Pakistan is out of FATF ‘grey list’ on terror funding

The decision came after 4 years of efforts on curbing terror financing, 34 point action plan

October 21, 2022 09:12 pm | Updated October 22, 2022 10:51 am IST - New Delhi

A flag with the logo of the Financial Action Task Force, FATF, waves in the wind next to the German national flag during a meeting of the task force at the Congress Center in Berlin on June 17, 2022.

A flag with the logo of the Financial Action Task Force, FATF, waves in the wind next to the German national flag during a meeting of the task force at the Congress Center in Berlin on June 17, 2022. | Photo Credit: AP

Four years after it was placed on the “grey list” and penalised with severe financial strictures by the Financial Action Task Force, Pakistan won a major reprieve on Friday, as the international watchdog on terror financing and money laundering agreed to remove Pakistan’s name from the list of countries under “increased monitoring”. Reacting to the decision, the Ministry of External Affairs said that Pakistan must continue to take “credible, verifiable, irreversible and sustainable” action against terror groups on its soil.

In all, the FATF said Pakistan had completed two action plans comprising a 34-point tasklist in the period since 2018, and in a statement said that it “welcomes Pakistan’s significant progress” in its AML/CFT mechanisms.

“We are satisfied after a FATF inspection team went down, spoke to the authorities took a look and verified, and they were satisfied that there’s a high level political commitment on the part of the Pakistani authorities to not just implement the current set of action steps that they need to take, but they’re also committed to ongoing reform,” said FATF President T. Raja Kumar from Singapore, speaking to the media at the end of the plenary session.

India has protested Pakistan’s lack of action against cross-border terror groups responsible for attacks on India, but sources said went along with the final decision, as there was consensus in the room, and Pakistan had submitted “documentary evidence” of its actions against designated terrorists. 

“As a result of FATF scrutiny, Pakistan has been forced to take some action against well known terrorists, including those involved in attacks against the entire international community in Mumbai on 26/11 attack” MEA spokesperson Arindam Bagchi said, referring to the 2008 attacks in which 166 people were killed, and 294 injured belonging to 24 different nationalities.

“It is in global interest that the world remains clear that Pakistan must continue to take credible, verifiable, irreversible and sustained action against terrorism and terrorist financing emanating from territories under its control,” the spokesperson added.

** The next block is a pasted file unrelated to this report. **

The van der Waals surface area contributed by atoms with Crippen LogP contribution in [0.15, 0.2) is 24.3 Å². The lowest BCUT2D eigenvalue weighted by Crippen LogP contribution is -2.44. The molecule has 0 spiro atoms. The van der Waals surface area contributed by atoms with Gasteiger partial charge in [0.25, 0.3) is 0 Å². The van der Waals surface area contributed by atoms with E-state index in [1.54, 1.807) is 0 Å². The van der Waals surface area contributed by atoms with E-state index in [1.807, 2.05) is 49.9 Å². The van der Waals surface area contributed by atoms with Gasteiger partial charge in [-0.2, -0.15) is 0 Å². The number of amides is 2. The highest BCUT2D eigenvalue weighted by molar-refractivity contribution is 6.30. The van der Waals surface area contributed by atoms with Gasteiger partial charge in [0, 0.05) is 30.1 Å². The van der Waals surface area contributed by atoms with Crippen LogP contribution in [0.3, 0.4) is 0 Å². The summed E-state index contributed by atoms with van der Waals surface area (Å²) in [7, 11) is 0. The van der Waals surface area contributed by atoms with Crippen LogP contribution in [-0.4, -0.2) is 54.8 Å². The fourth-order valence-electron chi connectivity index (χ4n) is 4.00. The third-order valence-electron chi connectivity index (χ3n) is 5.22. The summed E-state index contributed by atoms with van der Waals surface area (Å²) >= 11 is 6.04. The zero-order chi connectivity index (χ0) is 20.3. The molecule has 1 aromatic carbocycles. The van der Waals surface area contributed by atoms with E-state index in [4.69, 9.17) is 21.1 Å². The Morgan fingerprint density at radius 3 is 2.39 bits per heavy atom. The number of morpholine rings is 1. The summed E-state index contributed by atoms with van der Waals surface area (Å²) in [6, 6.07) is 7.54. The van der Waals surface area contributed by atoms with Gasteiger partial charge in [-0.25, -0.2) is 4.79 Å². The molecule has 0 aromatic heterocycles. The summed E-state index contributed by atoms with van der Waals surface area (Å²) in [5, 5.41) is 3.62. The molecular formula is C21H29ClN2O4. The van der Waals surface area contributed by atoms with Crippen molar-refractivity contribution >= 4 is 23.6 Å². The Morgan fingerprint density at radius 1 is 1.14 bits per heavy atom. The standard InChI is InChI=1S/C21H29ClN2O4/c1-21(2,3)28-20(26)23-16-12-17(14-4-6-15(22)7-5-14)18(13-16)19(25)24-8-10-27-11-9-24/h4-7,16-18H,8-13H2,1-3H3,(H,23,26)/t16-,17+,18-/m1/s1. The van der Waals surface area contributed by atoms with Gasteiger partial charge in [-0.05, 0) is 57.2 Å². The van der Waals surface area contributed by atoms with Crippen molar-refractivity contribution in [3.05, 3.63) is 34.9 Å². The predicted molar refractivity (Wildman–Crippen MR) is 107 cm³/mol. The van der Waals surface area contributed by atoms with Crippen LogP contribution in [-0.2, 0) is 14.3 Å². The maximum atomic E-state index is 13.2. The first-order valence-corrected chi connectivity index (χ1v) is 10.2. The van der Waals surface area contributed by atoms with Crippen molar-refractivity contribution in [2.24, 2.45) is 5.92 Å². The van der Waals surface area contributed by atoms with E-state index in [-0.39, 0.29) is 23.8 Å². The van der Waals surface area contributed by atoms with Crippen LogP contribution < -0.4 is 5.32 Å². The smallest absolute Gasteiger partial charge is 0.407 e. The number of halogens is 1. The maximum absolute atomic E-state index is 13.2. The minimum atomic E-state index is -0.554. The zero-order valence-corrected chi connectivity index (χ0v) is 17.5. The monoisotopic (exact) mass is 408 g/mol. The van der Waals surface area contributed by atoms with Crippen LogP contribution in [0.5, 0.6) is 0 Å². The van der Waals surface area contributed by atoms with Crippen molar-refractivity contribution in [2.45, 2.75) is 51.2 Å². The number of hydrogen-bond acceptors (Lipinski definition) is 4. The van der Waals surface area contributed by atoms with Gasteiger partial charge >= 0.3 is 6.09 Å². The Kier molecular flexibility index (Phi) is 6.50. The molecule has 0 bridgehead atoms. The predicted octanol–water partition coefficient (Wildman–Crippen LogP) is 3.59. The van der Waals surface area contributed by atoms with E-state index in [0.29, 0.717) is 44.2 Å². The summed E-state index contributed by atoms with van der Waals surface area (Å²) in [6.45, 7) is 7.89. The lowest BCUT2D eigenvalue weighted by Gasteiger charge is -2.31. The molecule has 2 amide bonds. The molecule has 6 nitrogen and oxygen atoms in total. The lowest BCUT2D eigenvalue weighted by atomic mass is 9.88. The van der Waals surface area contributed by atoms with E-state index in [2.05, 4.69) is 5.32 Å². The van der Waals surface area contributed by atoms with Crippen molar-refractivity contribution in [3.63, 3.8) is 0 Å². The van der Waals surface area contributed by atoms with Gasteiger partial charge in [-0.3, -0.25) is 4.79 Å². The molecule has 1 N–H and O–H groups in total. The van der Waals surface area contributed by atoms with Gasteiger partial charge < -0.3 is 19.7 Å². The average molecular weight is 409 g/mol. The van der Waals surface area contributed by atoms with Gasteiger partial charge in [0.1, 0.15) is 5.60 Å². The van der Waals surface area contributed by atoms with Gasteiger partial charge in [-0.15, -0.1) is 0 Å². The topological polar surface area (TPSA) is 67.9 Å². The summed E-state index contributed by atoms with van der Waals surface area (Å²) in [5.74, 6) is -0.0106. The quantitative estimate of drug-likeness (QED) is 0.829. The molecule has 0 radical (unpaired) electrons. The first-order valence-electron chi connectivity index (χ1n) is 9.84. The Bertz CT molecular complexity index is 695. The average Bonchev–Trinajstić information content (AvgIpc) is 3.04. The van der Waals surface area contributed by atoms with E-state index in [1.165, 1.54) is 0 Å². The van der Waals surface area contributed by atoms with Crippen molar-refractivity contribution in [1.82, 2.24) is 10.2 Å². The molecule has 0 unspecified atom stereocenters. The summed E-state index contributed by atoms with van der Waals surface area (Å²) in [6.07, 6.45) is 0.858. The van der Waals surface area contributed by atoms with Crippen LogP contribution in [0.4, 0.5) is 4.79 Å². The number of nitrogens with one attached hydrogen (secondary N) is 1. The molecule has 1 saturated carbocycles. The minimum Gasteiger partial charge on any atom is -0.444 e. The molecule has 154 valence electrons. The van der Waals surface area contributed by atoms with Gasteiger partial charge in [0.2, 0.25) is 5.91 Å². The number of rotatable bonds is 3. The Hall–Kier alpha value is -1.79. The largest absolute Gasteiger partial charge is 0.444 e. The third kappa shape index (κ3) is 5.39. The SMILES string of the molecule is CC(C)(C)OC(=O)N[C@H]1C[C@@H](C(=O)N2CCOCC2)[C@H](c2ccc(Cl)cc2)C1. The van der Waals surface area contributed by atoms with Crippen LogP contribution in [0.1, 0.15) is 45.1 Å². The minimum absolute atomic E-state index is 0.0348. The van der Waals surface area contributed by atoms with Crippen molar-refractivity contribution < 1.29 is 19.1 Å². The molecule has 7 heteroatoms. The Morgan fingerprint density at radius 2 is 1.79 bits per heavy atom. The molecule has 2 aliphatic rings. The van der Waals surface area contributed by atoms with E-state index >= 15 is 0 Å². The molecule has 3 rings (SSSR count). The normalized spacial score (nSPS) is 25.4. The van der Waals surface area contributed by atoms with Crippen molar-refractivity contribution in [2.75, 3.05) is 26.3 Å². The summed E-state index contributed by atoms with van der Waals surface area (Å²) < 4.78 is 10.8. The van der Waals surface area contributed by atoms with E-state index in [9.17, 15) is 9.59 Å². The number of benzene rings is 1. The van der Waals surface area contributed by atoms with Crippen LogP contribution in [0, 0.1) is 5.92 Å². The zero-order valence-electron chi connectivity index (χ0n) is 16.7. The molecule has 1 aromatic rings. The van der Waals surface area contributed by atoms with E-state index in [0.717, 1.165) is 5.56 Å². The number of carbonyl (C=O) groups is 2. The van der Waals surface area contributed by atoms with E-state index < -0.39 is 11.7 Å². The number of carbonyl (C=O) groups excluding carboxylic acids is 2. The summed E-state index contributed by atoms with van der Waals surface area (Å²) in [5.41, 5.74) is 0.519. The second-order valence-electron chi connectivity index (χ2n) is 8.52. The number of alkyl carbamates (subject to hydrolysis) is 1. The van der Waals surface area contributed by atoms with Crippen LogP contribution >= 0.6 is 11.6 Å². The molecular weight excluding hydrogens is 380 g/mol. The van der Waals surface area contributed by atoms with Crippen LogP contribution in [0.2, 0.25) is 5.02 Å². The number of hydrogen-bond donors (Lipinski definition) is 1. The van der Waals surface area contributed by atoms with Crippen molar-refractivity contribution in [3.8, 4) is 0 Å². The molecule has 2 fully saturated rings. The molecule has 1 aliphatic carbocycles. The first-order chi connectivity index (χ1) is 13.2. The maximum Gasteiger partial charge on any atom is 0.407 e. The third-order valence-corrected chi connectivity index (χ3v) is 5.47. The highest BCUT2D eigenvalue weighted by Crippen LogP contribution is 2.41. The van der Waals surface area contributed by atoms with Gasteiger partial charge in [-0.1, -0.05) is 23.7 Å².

Hailing the decision, Pakistan PM Shehbaz Sharif said exiting the FATF grey list was a “vindication” of Pakistan’s “determined and sustained efforts over the years”, and thanked Foreign Minister Bilawal Bhutto Zardari and Army Chief Gen Qamar Bajwa for their diplomatic efforts. 

Pakistan’s removal from the list was announced after a consensus decision of all 39-members, including India to accept the review of Pakistan’s efforts on strengthening its anti money laundering and combating terror financing (AML/CFT) mechanisms. Among the action plan tasks were that Pakistan align its laws to international laws on AML/CFT and pursue UNSC banned terrorists, including the prosecution of a number of terror groups and leaders including the Lashkar e Toiba’s (LeT’s) Hafiz Saeed, 26/11 handler Sajid Mir, commander Zaki Ur Rahman Lakhvi and others. While Pakistan failed to imprison Jaish e Mohammad Chief Masood Azhar, authorities pursued cases against him, declaring him “missing”.

During the meetings this week of the International Cooperation Review Group (ICRG), many countries reportedly pitched for Pakistan to continue its reporting to the FATF on its prosecution of various designated terrorists, while India made a specific mention of the need to credibly demonstrate action against Masood Azhar, who is “missing” and Sajid Mir, who was earlier declared dead, and then arrested and convicted in a matter of weeks in May 2022 by Pakistan.

India’s other neighbour on the list, Myanmar was moved from the grey list to the “black list” due to actions by the military leadership after the 2021 coup, and will face even more severe financial sanctions and an inability to procure IMF, World Bank and ADB loans.

Meanwhile, the FATF final statement “condemned” Russia’s war in Ukraine, and ratified an earlier decision to suspend Russia from FATF committees, but the grouping failed to come to a consensus on removing Russia from the group or on placing it on a “black list” along with Iran, North Korea and now Myanmar.

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